Ministers are ready to hold talks with opponents of their planning reforms, it emerged today.
Planning minister Greg Clark told The Times that he was prepared to sit down and discuss the demands of the National Trust and other groups.
The draft National Planning Policy Framework was published in July, with a presumption in favour of sustainable growth, but critics have raised concerns that it will lead to a return to damaging development.
Mr Clark told the newspaper that he was ready to discuss opponents' views with them but warned there would be no backing down on the overall thrust of the proposals to simplify English planning laws in an attempt to trigger growth.
Any change would be to the "wording" of the document to express more clearly protections for the countryside.
Mr Clark said that opponents had got the "wrong end of the stick".
He said sustainability of developments meant that the impact on the community and the environment would be taken into account.
If anything in the consultation paper had failed to stress the importance of protecting the environment, he would think again.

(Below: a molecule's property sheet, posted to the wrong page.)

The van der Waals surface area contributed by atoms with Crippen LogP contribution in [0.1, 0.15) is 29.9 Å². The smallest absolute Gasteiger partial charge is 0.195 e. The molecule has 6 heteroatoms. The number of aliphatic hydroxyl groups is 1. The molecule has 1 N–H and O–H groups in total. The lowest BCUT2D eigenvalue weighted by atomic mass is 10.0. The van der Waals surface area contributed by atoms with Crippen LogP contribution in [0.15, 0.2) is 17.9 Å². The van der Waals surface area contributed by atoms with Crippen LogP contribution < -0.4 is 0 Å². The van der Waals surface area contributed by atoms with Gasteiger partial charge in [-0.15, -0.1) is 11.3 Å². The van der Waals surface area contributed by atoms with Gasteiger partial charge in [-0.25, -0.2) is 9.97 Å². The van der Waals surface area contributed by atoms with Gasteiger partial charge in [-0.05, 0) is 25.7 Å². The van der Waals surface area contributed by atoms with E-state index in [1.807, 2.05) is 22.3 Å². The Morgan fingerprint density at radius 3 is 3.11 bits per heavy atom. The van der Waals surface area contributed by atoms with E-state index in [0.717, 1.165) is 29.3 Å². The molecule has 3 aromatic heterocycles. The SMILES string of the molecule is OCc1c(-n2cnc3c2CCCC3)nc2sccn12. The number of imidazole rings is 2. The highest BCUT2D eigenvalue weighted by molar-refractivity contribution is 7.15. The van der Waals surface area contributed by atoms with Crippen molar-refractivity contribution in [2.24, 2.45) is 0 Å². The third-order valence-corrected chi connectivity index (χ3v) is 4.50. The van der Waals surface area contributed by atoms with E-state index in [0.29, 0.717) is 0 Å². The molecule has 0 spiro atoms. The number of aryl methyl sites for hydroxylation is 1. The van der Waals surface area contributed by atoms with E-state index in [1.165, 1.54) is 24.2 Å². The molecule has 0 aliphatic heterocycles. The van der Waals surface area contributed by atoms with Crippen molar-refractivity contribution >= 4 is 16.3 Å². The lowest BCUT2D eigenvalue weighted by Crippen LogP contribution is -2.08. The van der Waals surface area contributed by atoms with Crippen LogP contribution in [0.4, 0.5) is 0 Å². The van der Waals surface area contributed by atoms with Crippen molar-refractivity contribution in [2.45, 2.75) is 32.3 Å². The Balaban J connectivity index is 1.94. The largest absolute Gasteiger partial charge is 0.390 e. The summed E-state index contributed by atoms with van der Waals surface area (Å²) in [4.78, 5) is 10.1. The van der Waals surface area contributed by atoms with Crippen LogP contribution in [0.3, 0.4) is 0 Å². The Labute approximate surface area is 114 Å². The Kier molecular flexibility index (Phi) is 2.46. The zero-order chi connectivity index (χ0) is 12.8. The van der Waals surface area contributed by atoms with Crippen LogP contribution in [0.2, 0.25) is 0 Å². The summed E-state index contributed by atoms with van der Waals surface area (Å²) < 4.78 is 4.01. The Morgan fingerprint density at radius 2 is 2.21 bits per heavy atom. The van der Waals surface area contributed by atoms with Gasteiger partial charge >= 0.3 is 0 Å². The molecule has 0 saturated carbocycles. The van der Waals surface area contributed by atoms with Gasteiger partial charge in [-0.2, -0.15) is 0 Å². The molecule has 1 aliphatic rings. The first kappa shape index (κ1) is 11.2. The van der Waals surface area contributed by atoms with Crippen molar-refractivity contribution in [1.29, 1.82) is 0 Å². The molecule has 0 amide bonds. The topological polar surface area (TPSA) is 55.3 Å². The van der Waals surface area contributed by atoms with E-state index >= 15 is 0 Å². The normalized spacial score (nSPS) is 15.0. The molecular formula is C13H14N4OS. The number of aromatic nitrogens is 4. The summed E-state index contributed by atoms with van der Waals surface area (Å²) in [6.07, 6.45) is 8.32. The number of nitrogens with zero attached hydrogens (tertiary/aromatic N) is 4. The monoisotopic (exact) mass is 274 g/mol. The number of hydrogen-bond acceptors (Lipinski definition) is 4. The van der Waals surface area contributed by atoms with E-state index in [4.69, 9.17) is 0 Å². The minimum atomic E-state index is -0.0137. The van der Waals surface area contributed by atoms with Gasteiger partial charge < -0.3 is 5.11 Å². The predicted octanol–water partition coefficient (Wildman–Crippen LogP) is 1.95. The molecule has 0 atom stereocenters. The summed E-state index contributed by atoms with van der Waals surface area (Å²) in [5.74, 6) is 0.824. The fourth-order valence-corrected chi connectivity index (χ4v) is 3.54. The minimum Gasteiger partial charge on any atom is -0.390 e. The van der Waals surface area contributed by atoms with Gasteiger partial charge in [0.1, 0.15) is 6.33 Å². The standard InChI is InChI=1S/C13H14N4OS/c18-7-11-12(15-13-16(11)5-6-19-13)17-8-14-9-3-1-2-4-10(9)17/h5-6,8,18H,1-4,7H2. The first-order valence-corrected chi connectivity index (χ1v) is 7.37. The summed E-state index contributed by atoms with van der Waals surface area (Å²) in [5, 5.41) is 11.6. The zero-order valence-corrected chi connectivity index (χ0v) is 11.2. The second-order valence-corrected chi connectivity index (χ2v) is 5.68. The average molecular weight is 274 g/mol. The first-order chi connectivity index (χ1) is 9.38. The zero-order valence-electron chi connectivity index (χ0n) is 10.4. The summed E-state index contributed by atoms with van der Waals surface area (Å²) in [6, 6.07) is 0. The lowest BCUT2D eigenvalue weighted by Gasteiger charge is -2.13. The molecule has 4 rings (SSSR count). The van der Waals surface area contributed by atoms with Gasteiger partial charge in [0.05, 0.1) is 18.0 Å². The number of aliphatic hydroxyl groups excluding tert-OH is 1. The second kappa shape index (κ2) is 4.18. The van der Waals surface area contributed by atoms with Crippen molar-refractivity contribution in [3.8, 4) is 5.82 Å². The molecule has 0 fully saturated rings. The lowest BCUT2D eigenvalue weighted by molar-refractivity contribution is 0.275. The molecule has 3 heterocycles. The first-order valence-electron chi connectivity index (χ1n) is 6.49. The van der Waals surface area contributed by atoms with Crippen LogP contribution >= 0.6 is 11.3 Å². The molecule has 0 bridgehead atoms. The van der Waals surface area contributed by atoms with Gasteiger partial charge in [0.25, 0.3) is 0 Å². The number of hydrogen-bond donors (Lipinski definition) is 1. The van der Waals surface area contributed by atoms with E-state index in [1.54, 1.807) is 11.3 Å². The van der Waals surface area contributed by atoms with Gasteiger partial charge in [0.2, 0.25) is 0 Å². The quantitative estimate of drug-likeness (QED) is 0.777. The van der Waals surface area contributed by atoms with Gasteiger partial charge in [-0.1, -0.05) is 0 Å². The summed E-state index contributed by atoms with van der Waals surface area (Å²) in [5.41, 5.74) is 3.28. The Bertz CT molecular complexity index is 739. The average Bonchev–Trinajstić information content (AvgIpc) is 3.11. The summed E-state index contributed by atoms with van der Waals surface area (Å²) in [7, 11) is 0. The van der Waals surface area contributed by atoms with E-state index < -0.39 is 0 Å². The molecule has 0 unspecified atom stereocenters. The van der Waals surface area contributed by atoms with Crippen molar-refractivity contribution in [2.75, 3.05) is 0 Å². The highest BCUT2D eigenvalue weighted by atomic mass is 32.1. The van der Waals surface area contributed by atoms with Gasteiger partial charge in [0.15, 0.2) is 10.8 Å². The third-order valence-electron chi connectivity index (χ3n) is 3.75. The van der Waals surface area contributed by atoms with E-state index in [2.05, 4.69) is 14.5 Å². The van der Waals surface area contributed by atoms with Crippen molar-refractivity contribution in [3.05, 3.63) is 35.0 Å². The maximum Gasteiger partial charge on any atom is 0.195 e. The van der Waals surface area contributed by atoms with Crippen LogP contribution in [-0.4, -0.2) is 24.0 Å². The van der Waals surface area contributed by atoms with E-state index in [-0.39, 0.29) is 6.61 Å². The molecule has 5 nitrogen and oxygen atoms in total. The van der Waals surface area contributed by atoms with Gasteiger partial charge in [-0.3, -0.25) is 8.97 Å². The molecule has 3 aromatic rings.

However failure to see the reforms through would be devastating for future generations.
"The consequences would be to continue the position we are in where we are not building enough homes for the people needing them for the first time. We are contributing to homelessness, to overcrowding, to poverty."
The National Trust welcomed the move, the newspaper said.
Peter Nixon, its director of conservation, told it that the National Trust was not anti-development but had "acute concerns" about the plans, which they believe prevent a balanced approach to planning.
Mr Clark said there was no prospect of a U-turn.
Speaking on BBC Radio 4's Today programme, he said: "What I'm saying to the National Trust and a few other organisations who have expressed concerns, is let's be forensic about this, let's look at the detail.
"If there are particular aspects, particular sentences that you don't think express clearly enough the protections that are there, then let's talk about them.
"That's why we are consulting on them."